It’s a rough time to be Groupon right now. The company has been forced to restate earnings, highlighting financial losses, and its accounting firm has told the public that its controls are ‘materially weak.’ Investors have responded with vigor, dumping the stock, sending it to new lows.
Today, at the time of writing, Groupon is under $15 a share, passing the psychologically important barrier with another day of easing. The larger market is down today as well. The following chart explains quickly how tough the last few days have been for the company:
So. Much. Tech.
Some of the biggest names in tech are coming to TNW Conference in Amsterdam this May.
Groupon went public at some $20 a share, but on the first day popped to over $30 a share before settling at roughly $26. The company’s previous low, before today, came in November, when the stock nearly fell below $15. Today however, under a cloud of negative press, news, and financials, the beleaguered company opened at $14.61.
If Groupon wants to right its cart, it would do well to ensure that it can demonstrate profits in the short-term, and prove that its financial controls are set straight. Nothing is more repellent to an investor than the suggestion of book cooking, even if it is accidental. That is the sort of impropriety that destroys confidence, and makes any financial report a mere guessing game.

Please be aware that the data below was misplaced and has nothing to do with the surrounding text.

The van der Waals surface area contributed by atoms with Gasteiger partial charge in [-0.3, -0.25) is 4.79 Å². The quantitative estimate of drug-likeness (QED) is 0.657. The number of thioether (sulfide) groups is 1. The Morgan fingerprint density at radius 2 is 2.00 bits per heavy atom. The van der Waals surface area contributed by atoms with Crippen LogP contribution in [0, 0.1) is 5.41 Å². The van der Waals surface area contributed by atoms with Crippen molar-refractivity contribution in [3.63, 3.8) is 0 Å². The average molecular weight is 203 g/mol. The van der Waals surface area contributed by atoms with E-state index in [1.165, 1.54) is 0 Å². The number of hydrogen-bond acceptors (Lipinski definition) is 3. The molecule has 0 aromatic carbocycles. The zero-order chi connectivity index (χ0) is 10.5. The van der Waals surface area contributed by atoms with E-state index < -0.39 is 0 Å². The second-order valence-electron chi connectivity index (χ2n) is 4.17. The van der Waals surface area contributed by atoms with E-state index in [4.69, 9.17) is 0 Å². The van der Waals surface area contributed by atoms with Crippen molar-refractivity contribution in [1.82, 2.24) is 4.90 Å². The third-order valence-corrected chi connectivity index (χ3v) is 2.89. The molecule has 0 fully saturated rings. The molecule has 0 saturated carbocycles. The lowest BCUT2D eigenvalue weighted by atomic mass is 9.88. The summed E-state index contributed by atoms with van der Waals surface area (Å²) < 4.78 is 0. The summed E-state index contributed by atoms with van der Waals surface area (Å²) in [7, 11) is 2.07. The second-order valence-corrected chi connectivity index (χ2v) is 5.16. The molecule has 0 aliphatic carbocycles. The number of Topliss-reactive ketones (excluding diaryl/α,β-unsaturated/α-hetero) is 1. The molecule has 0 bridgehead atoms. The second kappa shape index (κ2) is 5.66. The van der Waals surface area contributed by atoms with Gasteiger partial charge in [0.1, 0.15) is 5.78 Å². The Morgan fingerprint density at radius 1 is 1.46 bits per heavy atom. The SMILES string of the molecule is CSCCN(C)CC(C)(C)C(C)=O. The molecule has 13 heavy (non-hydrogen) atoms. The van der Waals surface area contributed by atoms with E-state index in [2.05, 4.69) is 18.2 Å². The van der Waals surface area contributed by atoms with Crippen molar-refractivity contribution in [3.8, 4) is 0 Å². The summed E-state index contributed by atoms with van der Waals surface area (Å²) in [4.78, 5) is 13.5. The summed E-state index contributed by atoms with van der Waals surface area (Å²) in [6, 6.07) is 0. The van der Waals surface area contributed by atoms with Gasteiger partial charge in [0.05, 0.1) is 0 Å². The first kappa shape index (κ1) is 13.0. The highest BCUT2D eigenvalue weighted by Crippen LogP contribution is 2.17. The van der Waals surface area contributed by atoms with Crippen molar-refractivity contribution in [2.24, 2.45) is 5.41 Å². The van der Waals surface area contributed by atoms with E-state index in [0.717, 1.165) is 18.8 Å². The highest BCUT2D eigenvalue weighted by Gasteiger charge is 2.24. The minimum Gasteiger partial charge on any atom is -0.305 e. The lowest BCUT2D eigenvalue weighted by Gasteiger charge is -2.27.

I recently wrote a short open letter to Groupon, demanding that they shape up for the good of Chicago, the city that the firm is quite tied to. I want to change that: Groupon is making tech companies look bad as a whole, and that affects the IPO process. Groupon could be stiffening the winds for Facebook, as an example. Not on purpose, I don’t think, but the company should, and must, do better.
At its current share price, Groupon is valued at just under $10 billion.